Cynthia Hoskin’s “Fall’s Bright Flame”

September 23rd, 2017  |  Published in September 2017

Disclaimer:  Cynthia Hoskin is a good friend of mine.   I read the novel “Fall Tides” this summer, in galley form, and wrote a review for it, unsolicited, at that time.

The novel’s now been published, and Ms. Hoskin has used my review as the Prologue to the novel.   I saw no reason ,however, not to post the review, as written.

Cynthia Hoskin has written a very sophisticated novel, her first, titled “Fall’s Bright Flame”. Realizing that almost no fiction has been written by or about women of her generation, who matured in the fifties, her work continues in one of American literature’s most fertile territories: the American suburb, with forays in and out of various Eastern seaboard cities: Boston, New York, Baltimore in particular.  These are cities where the old tradition of Social Registers still held sway and had a lot of clout, and Hoskin’s narrator and most of her characters come from that world.  And Hoskin is particularly astute in her understanding of the mores and language of said world, as she not only understands it, but she suggests its strengths and weaknesses throughout her novel.

While reading “Fall’s Bright Flame”, a very fast-paced novel zipping back and forth between the cities mentioned, I saw echoes of John O’Hara, John Cheever, John Updike, those superb chroniclers of upper middle/upper class suburban American life; the roots of their writing, too, harkens back to both Henry James and Edith Wharton, and I see more Wharton in Hoskin’s writing than I see James, and that’s a compliment, as Hoskin’s female characters manifest the strong willed characters of the women from that background (it teeters between upper middle and upper class). They marry older men, who are “experienced” – that’s assumed – and the marriages are like mergers: each partner to these marriages is quite independent; manners are civilized and conversation snappy and clever; children are assumed, go to the boarding schools which their parents generally attended, marry well, and keep their childhood friendships throughout their lives.

Friendship between women is a strong point in Hoskin’s novel; her women characters speak in a kind of assumed code, and their closeness is lovely to observe.  In Hoskin’s world, people have dinner parties all the time–it’s what friends do–and homosexual men, for example, are easily integrated into their world, questions left unasked; civility reigns.

Hoskin’s narrator, whom we meet just after her mother’s death, is an independent-minded woman, presented in the novel as a fiction writer of increasing renown, with a most ambivalent relationship with her sister, who works in the film industry: one of the strong points in the novel is this sisterly relationship, maddening yet still close; they know one another almost too well, but defer to one’s another’s strong and weak points. And neither really sheds a tear for their mother’s demise; they come to suburban Boston to clean up her affairs, sell her house, move on (wills are of more interest here than the mother’s character, but I found that kind of detail very true to life). The narrator, too, will meet a male neighbor of her mother’s, mysterious and vexing, and we know that these two will eventually come together, whether temporarily or permanently is difficult to know throughout the novel, which thus keeps the plot moving along quickly.  Hoskin also introduces a subplot, so the readers don’t know who this man is, where he comes from and the like; I found this subplot diverting and amusing, in its way, as it also involves wills and money and unknown (but protected) identities.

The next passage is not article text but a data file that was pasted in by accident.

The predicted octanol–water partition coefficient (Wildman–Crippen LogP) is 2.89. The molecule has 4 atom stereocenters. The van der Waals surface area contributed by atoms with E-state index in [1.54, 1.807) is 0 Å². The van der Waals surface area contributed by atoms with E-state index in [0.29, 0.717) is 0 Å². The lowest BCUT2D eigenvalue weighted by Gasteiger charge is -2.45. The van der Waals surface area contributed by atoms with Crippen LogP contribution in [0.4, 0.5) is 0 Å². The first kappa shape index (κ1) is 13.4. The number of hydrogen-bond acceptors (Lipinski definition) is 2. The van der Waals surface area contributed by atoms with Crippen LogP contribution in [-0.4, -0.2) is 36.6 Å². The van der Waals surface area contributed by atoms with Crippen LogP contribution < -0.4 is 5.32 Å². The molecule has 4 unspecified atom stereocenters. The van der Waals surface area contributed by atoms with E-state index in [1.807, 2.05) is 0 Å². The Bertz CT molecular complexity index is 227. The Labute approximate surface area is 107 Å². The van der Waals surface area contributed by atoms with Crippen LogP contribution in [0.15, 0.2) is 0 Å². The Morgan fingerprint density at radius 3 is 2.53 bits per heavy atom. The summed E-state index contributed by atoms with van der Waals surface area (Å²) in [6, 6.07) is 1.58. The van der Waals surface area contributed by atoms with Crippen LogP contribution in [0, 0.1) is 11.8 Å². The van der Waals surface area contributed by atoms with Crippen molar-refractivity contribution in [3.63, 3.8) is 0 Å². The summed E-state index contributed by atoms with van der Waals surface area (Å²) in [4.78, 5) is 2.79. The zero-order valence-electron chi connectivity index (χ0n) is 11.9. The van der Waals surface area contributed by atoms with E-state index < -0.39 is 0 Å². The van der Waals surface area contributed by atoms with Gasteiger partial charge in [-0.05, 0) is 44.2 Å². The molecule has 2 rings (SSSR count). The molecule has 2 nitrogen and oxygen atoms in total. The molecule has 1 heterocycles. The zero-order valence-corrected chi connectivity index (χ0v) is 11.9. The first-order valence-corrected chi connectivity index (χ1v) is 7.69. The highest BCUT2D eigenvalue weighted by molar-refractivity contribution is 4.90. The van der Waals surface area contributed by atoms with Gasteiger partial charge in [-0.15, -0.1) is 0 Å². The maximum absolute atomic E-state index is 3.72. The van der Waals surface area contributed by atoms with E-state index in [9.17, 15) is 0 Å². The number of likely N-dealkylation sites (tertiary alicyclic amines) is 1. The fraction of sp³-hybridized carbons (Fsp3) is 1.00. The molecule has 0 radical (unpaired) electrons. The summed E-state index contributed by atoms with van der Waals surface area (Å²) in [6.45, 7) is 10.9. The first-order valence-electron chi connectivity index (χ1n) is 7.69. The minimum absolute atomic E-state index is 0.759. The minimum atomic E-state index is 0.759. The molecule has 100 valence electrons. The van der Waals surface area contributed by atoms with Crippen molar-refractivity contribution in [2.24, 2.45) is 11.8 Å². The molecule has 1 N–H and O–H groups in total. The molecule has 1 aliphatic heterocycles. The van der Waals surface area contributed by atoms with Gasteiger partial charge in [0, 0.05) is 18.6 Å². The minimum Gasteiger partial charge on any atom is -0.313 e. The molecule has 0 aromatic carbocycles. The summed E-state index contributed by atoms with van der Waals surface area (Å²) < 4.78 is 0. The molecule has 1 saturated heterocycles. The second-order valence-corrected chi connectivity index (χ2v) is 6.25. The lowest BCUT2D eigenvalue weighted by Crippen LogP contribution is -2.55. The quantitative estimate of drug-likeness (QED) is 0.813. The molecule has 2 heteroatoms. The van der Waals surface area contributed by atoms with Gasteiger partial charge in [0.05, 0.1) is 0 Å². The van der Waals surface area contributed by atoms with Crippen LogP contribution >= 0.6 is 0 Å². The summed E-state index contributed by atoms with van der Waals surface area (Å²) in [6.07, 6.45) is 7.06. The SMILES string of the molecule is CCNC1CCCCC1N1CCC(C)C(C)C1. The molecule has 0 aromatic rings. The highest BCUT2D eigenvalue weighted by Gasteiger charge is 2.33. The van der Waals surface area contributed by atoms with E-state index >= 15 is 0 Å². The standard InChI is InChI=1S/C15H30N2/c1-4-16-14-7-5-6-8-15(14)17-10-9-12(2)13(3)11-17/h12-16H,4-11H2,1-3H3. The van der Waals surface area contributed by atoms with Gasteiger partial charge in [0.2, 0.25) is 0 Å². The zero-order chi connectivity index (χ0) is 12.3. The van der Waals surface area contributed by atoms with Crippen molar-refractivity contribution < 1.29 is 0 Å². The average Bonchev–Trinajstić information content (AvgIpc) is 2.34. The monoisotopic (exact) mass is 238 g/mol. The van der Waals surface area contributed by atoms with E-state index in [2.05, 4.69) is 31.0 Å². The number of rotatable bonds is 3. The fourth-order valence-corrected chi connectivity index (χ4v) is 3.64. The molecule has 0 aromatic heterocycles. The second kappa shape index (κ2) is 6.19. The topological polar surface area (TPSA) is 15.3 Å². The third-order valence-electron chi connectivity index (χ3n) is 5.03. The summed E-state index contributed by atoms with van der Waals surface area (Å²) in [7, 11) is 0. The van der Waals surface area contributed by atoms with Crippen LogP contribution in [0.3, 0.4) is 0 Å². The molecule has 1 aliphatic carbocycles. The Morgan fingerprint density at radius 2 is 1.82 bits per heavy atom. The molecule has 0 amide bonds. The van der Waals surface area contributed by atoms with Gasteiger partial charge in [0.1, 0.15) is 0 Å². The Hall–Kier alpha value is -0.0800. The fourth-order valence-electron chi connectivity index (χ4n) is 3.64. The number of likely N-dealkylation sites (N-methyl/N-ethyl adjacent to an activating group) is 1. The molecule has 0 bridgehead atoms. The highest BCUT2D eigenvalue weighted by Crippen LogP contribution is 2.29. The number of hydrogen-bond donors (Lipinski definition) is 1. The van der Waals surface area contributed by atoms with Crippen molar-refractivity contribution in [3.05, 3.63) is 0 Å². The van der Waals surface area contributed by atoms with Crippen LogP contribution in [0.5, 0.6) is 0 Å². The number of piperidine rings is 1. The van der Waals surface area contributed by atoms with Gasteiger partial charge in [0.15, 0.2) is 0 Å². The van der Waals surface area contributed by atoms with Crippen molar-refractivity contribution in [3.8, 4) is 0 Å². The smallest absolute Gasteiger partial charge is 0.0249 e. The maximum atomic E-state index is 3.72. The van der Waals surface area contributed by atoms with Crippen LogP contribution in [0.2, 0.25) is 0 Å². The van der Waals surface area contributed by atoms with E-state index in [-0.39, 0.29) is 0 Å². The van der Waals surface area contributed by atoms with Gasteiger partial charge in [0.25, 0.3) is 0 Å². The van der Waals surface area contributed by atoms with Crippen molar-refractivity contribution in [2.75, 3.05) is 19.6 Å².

And as these two develop their affair, we are privy to some serious growth and internal dialogues of the narrator, which are strong and well delineated. And the narrator’s closeness to her first husband and to her children is very credibly done, too. Hoskin knows her restaurants and her hotels and what her characters eat, drink, and discuss.  One assumes that the women in the novel have spent a lot of time doing volunteer work, mainly in the arts, as their parents would have assumed same from their children.  Fascinatingly, as the affair between the narrator and her stranger grows, the moral code by which the narrator lives neither cracks nor breaks, and that’s quite a feat on Hoskin’s part. And people in this novel find themselves equally at ease in London as they do in The East Coast of America, and Hoskin knows her territory well. “Fall’s Bright Flame” is an excellent read; it’s extremely well written, and it speaks to a world mostly gone, now, and “Fall’s Bright Flame” lets us ruminate about what we may have lost as well as where we were headed. It has some real depth to its characters. I couldn’t put it down; it’s a serious novel about manners, of course, and it works on many levels, which Hoskin intends.

– Daniel Brown, Editor, Art Curator and Literary Critic

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